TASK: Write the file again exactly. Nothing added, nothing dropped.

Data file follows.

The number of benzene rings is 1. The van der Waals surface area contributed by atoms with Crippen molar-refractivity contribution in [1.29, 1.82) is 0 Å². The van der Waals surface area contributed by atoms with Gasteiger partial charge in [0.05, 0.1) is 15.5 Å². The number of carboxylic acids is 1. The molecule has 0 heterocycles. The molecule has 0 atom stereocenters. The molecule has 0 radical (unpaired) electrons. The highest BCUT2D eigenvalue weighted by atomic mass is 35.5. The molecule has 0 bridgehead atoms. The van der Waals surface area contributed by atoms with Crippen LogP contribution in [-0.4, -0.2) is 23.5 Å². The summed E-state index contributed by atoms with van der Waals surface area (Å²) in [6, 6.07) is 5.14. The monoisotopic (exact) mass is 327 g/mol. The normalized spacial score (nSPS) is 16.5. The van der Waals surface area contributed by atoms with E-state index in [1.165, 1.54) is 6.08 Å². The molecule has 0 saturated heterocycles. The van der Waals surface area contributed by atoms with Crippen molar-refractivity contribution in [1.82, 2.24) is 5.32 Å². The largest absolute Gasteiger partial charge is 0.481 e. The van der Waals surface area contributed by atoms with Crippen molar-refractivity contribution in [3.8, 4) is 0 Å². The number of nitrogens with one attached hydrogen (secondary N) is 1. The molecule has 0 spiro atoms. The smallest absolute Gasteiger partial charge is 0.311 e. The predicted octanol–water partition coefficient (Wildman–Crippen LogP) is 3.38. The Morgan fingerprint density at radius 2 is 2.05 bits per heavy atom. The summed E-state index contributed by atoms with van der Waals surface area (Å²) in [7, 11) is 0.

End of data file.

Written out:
The number of benzene rings is 1. The van der Waals surface area contributed by atoms with Crippen molar-refractivity contribution in [1.29, 1.82) is 0 Å². The van der Waals surface area contributed by atoms with Gasteiger partial charge in [0.05, 0.1) is 15.5 Å². The number of carboxylic acids is 1. The molecule has 0 heterocycles. The molecule has 0 atom stereocenters. The molecule has 0 radical (unpaired) electrons. The highest BCUT2D eigenvalue weighted by atomic mass is 35.5. The molecule has 0 bridgehead atoms. The van der Waals surface area contributed by atoms with Crippen LogP contribution in [-0.4, -0.2) is 23.5 Å². The summed E-state index contributed by atoms with van der Waals surface area (Å²) in [6, 6.07) is 5.14. The monoisotopic (exact) mass is 327 g/mol. The normalized spacial score (nSPS) is 16.5. The van der Waals surface area contributed by atoms with E-state index in [1.165, 1.54) is 6.08 Å². The molecule has 0 saturated heterocycles. The van der Waals surface area contributed by atoms with Crippen molar-refractivity contribution in [1.82, 2.24) is 5.32 Å². The largest absolute Gasteiger partial charge is 0.481 e. The van der Waals surface area contributed by atoms with Crippen molar-refractivity contribution in [3.8, 4) is 0 Å². The number of nitrogens with one attached hydrogen (secondary N) is 1. The molecule has 0 spiro atoms. The smallest absolute Gasteiger partial charge is 0.311 e. The predicted octanol–water partition coefficient (Wildman–Crippen LogP) is 3.38. The Morgan fingerprint density at radius 2 is 2.05 bits per heavy atom. The summed E-state index contributed by atoms with van der Waals surface area (Å²) in [7, 11) is 0.